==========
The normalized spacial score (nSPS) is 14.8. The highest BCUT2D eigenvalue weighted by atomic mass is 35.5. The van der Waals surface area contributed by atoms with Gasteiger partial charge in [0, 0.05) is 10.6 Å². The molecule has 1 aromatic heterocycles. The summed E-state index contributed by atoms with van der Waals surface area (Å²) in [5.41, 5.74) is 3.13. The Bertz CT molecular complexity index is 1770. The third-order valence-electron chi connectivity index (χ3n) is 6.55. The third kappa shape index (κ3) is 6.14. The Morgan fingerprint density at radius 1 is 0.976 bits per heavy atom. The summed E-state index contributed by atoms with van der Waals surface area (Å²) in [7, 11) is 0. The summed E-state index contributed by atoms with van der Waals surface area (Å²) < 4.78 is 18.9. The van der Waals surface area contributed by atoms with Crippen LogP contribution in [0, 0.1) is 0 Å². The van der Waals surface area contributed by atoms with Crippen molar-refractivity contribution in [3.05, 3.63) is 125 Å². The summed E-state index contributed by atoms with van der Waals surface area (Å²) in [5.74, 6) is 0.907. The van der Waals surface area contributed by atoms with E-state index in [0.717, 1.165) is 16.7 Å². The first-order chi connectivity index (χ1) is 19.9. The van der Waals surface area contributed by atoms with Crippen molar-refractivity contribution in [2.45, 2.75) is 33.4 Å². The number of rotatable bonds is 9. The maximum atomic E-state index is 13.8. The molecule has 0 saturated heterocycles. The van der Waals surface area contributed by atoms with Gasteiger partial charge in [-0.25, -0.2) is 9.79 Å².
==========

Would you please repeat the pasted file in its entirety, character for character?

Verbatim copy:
The normalized spacial score (nSPS) is 14.8. The highest BCUT2D eigenvalue weighted by atomic mass is 35.5. The van der Waals surface area contributed by atoms with Gasteiger partial charge in [0, 0.05) is 10.6 Å². The molecule has 1 aromatic heterocycles. The summed E-state index contributed by atoms with van der Waals surface area (Å²) in [5.41, 5.74) is 3.13. The Bertz CT molecular complexity index is 1770. The third-order valence-electron chi connectivity index (χ3n) is 6.55. The third kappa shape index (κ3) is 6.14. The Morgan fingerprint density at radius 1 is 0.976 bits per heavy atom. The summed E-state index contributed by atoms with van der Waals surface area (Å²) in [7, 11) is 0. The summed E-state index contributed by atoms with van der Waals surface area (Å²) < 4.78 is 18.9. The van der Waals surface area contributed by atoms with Crippen LogP contribution in [0, 0.1) is 0 Å². The van der Waals surface area contributed by atoms with Crippen molar-refractivity contribution in [3.05, 3.63) is 125 Å². The summed E-state index contributed by atoms with van der Waals surface area (Å²) in [5.74, 6) is 0.907. The van der Waals surface area contributed by atoms with E-state index in [0.717, 1.165) is 16.7 Å². The first-order chi connectivity index (χ1) is 19.9. The van der Waals surface area contributed by atoms with Crippen molar-refractivity contribution in [2.45, 2.75) is 33.4 Å². The number of rotatable bonds is 9. The maximum atomic E-state index is 13.8. The molecule has 0 saturated heterocycles. The van der Waals surface area contributed by atoms with Gasteiger partial charge in [-0.25, -0.2) is 9.79 Å².